Quality by Design for Generic Drugs - Pharmaceutical Technology

Latest Issue
PharmTech

Latest Issue
PharmTech Europe

Quality by Design for Generic Drugs
The authors relay the outcome of a two-day workshop that brought together regulators and generic-drug industry representatives.


Pharmaceutical Technology
Volume 33, Issue 10, pp. 122-127

Manufacturing process design and development

Workshop participants noted that process development and formulation design cannot be separated because a formulation cannot become a product without a prescribed process. Process design is the initial stage of process development, in which an outline of the commercial manufacturing processes is documented, including the intended scales of manufacturing. The outline should include all the factors that need to be considered for the design of the process, including facility, equipment, material transfer, and manufacturing variables. Other factors to consider during process development are the QTPP and CQAs. Depending upon the product being developed, type of process, and process knowledge the development scientists have, it may be necessary to conduct preliminary feasibility studies before completing the process development. The selection of the type of process depends upon the formulation and the properties of the materials.

Identification of critical process parameters and critical material attributes

A pharmaceutical manufacturing process usually consists of a series of unit operations to produce the desired quality product. A unit operation is a discrete activity such as mixing, milling, granulation, drying, compression, or coating, that involves physical or chemical changes. A physical, chemical, or microbiological property or characteristic of an input or output material is defined as a material attribute. Process parameters include the type of equipment and equipment settings, operating conditions (e.g., time, temperature, pressure, pH, and speed), and environmental conditions such as moisture. The output of a process depends on the process parameters and the input material attributes.

Process robustness is the ability of a process to demonstrate acceptable quality of the product and tolerate variability in inputs at the same time. The effects of variations in process parameters and input material attributes are evaluated in process-robustness studies. The analysis of these experiments identifies CPPs and CMAs that could affect product quality and establishes limits for these CPPs and CMAs within which the quality of drug product is assured. When the limits on CPPs and CMAs are scale-independent, they may form the basis of a design space as defined in ICH Q8(R1) (1). Even when a design space is not established, multivariate experiments are valuable because they identify CPPs and CMAs and support a conclusion of process robustness.

Process parameters and material attributes are critical when a realistic change can result in failure for the product to meet the QTPP or a CQA that is outside an acceptable range. Process parameters are not critical when there is no trend to failure and there is no evidence of significant interactions within the proven acceptable range (3).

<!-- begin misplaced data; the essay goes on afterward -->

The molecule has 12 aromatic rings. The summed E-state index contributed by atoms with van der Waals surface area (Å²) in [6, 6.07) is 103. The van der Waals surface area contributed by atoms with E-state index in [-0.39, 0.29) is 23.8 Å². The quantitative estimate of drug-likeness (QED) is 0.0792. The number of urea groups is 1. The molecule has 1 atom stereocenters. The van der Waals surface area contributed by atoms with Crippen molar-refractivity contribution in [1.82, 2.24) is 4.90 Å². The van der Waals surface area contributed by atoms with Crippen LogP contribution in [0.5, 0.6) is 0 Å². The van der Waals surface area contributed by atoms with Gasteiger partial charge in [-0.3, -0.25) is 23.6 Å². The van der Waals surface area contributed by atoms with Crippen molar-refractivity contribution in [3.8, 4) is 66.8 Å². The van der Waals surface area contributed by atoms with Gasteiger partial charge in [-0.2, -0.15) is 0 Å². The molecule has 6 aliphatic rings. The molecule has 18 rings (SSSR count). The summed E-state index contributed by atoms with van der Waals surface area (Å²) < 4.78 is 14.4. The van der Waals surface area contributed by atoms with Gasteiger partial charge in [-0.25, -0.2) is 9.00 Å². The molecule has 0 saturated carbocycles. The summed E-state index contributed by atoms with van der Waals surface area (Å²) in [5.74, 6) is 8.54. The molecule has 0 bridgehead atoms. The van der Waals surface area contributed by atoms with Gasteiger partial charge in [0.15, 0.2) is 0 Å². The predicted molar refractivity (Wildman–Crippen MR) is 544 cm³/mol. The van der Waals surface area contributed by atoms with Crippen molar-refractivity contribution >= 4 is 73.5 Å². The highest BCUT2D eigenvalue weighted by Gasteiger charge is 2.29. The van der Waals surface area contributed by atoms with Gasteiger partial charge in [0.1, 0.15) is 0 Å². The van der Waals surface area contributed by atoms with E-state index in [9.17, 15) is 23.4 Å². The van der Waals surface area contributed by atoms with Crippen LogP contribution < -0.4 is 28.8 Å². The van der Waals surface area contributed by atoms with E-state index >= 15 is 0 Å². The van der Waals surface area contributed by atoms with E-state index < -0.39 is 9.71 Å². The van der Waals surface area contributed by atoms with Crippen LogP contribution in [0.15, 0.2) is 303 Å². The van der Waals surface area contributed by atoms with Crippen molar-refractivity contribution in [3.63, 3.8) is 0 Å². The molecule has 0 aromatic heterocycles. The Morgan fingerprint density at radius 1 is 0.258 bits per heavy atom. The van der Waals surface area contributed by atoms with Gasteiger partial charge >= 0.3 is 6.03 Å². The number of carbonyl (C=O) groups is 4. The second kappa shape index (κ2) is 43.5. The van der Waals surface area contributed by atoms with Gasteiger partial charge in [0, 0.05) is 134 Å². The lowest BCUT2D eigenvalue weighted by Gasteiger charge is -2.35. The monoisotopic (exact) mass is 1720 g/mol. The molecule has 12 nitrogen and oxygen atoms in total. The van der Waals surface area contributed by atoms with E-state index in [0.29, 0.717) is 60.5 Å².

Although workshop participants generally agreed that it was necessary to conduct process robustness studies for each unit operation, some viewed this effort as overkill. The primary reason for this claim was that some generic-drug sponsors have sufficient prior knowledge to determine whether a process parameter or material attribute is critical or not and to know when process operating conditions will be robust. Workshop participants are generally in agreement that process-robustness studies should be risk-based, that is, more studies with complex products and fewer studies with simple low-risk dosage forms.


ADVERTISEMENT

blog comments powered by Disqus
LCGC E-mail Newsletters

Subscribe: Click to learn more about the newsletter
| Weekly
| Monthly
|Monthly
| Weekly

Survey
FDASIA was signed into law two years ago. Where has the most progress been made in implementation?
Reducing drug shortages
Breakthrough designations
Protecting the supply chain
Expedited reviews of drug submissions
More stakeholder involvement
Reducing drug shortages
70%
Breakthrough designations
4%
Protecting the supply chain
17%
Expedited reviews of drug submissions
2%
More stakeholder involvement
7%
View Results
Eric Langerr Outsourcing Outlook Eric LangerRelationship-building at Top of Mind for Clients
Cynthia Challener, PhD Ingredients Insider Cynthia ChallenerRisk Reduction Top Driver for Biopharmaceutical Raw Material Development
Jill Wechsler Regulatory Watch Jill Wechsler Changes and Challenges for Generic Drugs
Faiz Kermaini Industry Insider Faiz KermainiNo Signs of a Slowdown in Mergers
From Generics to Supergenerics
CMOs and the Track-and-Trace Race: Are You Engaged Yet?
Ebola Outbreak Raises Ethical Issues
Better Comms Means a Fitter Future for Pharma, Part 2: Realizing the Benefits of Unified Communications
Better Comms Means a Fitter Future for Pharma, Part 1: Challenges and Changes
Source: Pharmaceutical Technology,
Click here